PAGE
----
The first page of the three-page print spread asks consumers to define the acronym IRA, providing multiple-choice answers for the representation of I, R and A in IRA. The ad asks readers if I stands for Individual, Indecipherable or I give up? Does the R represent Retirement, Ron from accounting department or Roll up in a little ball and cry on the floor? The third page plays on with multiple-choice answers for the A, providing Account, Antacid and Astrophysics as the choices.
The multimillion-dollar investment represents pennies--considering that for the nine months ending Sept. 30, Bank of America reported $1.6 billion in marketing expenses, according to Christopher Mutascio, bank stock analyst at Stifel Nicolaus & Company. "Banks have had a difficult time capturing the business of the pure-play brokerage house, such Goldman Sachs and Merrill Lynch," he says. "Banks have tried to change that view in the past. If it's working, it's happening at a snail's pace."
Mutascio says Bank of America does have a strong broad network and brand name, so if any one company can bring awareness to IRA products, clearly it can.
According to Nielsen Monitor-Plus, Bank of America Corp. spent $154 million for advertising--excluding* online--between January and August, compared with $171 million for 2006 and $252 million for 2005.
Bank of America's campaign will run through mid-April, and will transition into a larger awareness-building campaign and brand presence focused on the bank's broader capabilities, such as 401(k) retirement savings. The move targets the bank's nearly 16 million customers approaching retirement, as well as retirees.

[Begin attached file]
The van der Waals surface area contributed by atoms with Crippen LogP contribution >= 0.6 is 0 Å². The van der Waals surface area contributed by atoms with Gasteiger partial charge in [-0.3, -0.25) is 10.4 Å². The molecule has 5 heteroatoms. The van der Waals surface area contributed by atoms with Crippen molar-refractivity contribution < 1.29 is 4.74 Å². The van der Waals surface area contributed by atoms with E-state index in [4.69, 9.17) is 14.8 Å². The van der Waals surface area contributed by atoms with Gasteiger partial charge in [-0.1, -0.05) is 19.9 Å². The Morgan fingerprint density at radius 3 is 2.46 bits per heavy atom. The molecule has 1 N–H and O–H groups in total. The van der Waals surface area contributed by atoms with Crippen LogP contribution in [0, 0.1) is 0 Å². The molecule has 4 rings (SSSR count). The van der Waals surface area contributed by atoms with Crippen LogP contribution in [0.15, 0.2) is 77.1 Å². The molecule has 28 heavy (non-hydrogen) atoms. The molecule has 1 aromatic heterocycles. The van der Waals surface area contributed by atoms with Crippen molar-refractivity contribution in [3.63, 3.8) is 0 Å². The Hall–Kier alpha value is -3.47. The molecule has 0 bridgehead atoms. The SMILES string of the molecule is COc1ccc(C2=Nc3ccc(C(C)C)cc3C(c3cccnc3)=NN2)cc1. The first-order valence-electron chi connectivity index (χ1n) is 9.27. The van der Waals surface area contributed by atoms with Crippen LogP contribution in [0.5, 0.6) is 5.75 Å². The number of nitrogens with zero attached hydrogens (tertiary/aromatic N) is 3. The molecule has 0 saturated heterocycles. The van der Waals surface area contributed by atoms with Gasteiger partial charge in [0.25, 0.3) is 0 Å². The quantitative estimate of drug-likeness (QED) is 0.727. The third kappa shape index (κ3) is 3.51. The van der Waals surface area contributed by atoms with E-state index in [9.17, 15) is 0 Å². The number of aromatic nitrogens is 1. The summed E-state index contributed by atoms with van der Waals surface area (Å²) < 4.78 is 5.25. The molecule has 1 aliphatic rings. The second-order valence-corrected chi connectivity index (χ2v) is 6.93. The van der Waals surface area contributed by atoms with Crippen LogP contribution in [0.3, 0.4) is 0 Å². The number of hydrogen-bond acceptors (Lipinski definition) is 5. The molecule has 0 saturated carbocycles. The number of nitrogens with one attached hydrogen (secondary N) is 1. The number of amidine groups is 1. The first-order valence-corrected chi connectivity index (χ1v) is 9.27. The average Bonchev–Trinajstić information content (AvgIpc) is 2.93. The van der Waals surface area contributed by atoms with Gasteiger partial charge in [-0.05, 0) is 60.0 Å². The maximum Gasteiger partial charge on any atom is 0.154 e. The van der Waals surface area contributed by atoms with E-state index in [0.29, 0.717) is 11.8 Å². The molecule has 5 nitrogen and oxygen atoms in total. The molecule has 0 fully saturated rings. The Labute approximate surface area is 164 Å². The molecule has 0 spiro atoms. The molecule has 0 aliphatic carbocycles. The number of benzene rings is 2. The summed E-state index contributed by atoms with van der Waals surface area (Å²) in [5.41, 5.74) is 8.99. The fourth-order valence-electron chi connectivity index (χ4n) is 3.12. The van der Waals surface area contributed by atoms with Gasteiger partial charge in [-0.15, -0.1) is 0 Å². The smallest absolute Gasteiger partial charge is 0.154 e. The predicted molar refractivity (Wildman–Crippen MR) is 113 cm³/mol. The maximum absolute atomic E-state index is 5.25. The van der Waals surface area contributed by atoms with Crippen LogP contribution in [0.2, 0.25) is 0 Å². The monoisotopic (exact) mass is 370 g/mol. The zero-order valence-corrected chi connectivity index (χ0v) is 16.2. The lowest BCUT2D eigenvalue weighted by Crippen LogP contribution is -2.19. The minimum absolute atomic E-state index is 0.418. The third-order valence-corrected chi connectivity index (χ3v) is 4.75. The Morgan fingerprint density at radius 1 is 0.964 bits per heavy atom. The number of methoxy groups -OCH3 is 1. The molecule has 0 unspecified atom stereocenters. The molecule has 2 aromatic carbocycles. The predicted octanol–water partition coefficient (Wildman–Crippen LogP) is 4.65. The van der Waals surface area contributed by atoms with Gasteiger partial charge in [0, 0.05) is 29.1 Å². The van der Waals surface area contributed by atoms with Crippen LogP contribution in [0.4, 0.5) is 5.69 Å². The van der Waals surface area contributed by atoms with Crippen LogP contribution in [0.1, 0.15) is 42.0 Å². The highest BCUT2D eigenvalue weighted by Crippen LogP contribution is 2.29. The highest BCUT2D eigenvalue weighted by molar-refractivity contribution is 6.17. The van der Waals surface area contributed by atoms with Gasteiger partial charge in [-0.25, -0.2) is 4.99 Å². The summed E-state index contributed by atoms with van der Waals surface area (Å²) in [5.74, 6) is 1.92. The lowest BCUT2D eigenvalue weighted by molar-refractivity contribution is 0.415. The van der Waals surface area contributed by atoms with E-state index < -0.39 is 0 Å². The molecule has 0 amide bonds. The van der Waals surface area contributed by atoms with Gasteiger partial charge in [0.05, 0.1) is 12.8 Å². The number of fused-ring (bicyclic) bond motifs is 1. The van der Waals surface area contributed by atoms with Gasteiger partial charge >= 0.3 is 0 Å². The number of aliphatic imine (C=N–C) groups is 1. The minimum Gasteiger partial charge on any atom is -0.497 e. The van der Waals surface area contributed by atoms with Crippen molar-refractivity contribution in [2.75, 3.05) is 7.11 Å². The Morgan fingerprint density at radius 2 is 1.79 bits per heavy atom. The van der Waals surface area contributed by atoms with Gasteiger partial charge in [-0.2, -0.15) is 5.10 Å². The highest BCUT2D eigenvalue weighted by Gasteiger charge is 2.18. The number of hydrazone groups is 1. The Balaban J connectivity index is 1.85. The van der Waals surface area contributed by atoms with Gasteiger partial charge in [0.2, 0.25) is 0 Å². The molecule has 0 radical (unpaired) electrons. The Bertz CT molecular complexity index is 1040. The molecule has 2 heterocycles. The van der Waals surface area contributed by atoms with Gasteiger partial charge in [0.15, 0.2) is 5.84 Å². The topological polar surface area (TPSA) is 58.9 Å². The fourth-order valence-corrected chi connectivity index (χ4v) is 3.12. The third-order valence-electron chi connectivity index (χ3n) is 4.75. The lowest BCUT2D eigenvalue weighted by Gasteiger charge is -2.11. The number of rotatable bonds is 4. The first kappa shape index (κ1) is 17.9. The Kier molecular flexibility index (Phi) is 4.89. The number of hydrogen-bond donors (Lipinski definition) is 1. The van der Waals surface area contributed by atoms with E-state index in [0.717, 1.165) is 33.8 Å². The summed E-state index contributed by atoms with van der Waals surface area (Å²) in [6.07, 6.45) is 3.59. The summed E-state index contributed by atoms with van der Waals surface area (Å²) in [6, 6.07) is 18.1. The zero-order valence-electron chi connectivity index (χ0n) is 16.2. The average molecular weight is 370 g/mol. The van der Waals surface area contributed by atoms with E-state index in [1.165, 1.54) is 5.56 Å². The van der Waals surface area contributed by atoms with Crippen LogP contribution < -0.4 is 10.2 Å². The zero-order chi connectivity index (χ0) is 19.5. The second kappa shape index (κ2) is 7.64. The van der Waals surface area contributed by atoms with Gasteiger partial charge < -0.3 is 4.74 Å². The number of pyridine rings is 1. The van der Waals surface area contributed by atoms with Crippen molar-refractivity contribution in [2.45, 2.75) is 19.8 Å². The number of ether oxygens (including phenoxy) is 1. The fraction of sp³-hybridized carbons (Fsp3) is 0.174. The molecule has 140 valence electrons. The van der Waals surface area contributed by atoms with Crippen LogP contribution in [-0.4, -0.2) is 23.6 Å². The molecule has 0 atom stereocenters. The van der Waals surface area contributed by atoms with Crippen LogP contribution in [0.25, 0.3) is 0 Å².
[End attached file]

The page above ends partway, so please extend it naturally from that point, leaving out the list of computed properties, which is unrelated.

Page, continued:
The ads address retirement needs and help customers understand the benefits and choices, such as the differences and tax implications between Roth IRA and a regular IRA. They focus on IRA services, including FDIC-insured IRAs offered through Bank of America, N.A., and brokerage IRAs offered through Banc of America Investment Services.
Hill Holliday, a Boston-Based advertising and marketing firm that became Bank of America's agency of record earlier this year, developed the campaign for Columbia Management, Bank of America's investment management arm, and U.S. Trust, the bank's Private Wealth Management company. The ad agency works with Bank of America on television and print campaigns, as well as John Hancock and Liberty Mutual.
Driving the shift toward awareness for retirement plans are the 78 million baby boomers turning 52 next year, Americans living longer, fewer people saving money, rising healthcare costs and uncertainty surrounding pensions and Social Security benefits, explains John Yiannacopoulos, Bank of America spokesperson. "Many Americans feel confused and daunted by retirement plans to the point of inaction, and we can fill a need by educating them," he says.
The ads also mark an aggressive move by newly appointed Jeff Carney, Bank of America's president for retirement & global wealth & investment management client solutions, to step up awareness. Bank of America conducted extensive research, speaking with customers and the associates who serve them before deciding to launch the advertising and marketing campaign.
*Editor's note: The article was amended post-publication.